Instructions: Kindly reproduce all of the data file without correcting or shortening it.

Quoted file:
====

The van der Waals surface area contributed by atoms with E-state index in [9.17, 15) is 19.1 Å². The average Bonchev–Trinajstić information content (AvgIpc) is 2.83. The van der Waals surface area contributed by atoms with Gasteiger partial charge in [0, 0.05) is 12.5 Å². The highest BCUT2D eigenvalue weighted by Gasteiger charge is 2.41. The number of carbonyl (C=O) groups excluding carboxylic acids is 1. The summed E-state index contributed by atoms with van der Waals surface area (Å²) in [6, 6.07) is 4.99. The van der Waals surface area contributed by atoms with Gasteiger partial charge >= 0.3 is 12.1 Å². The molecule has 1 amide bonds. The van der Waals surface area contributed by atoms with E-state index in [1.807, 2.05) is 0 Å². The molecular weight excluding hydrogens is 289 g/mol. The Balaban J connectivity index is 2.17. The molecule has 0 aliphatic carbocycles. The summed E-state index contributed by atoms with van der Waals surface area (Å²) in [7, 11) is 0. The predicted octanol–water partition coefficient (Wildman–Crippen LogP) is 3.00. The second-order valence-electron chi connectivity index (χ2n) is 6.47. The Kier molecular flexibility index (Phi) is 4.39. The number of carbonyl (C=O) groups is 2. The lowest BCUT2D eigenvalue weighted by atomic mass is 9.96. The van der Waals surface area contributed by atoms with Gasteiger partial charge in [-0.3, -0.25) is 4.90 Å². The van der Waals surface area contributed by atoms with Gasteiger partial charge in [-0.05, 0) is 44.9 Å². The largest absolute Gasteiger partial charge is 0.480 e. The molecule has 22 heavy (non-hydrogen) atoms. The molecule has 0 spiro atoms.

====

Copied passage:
The van der Waals surface area contributed by atoms with E-state index in [9.17, 15) is 19.1 Å². The average Bonchev–Trinajstić information content (AvgIpc) is 2.83. The van der Waals surface area contributed by atoms with Gasteiger partial charge in [0, 0.05) is 12.5 Å². The highest BCUT2D eigenvalue weighted by Gasteiger charge is 2.41. The number of carbonyl (C=O) groups excluding carboxylic acids is 1. The summed E-state index contributed by atoms with van der Waals surface area (Å²) in [6, 6.07) is 4.99. The van der Waals surface area contributed by atoms with Gasteiger partial charge >= 0.3 is 12.1 Å². The molecule has 1 amide bonds. The van der Waals surface area contributed by atoms with E-state index in [1.807, 2.05) is 0 Å². The molecular weight excluding hydrogens is 289 g/mol. The Balaban J connectivity index is 2.17. The molecule has 0 aliphatic carbocycles. The summed E-state index contributed by atoms with van der Waals surface area (Å²) in [7, 11) is 0. The predicted octanol–water partition coefficient (Wildman–Crippen LogP) is 3.00. The second-order valence-electron chi connectivity index (χ2n) is 6.47. The Kier molecular flexibility index (Phi) is 4.39. The number of carbonyl (C=O) groups is 2. The lowest BCUT2D eigenvalue weighted by atomic mass is 9.96. The van der Waals surface area contributed by atoms with Gasteiger partial charge in [-0.3, -0.25) is 4.90 Å². The van der Waals surface area contributed by atoms with Gasteiger partial charge in [-0.05, 0) is 44.9 Å². The largest absolute Gasteiger partial charge is 0.480 e. The molecule has 22 heavy (non-hydrogen) atoms. The molecule has 0 spiro atoms.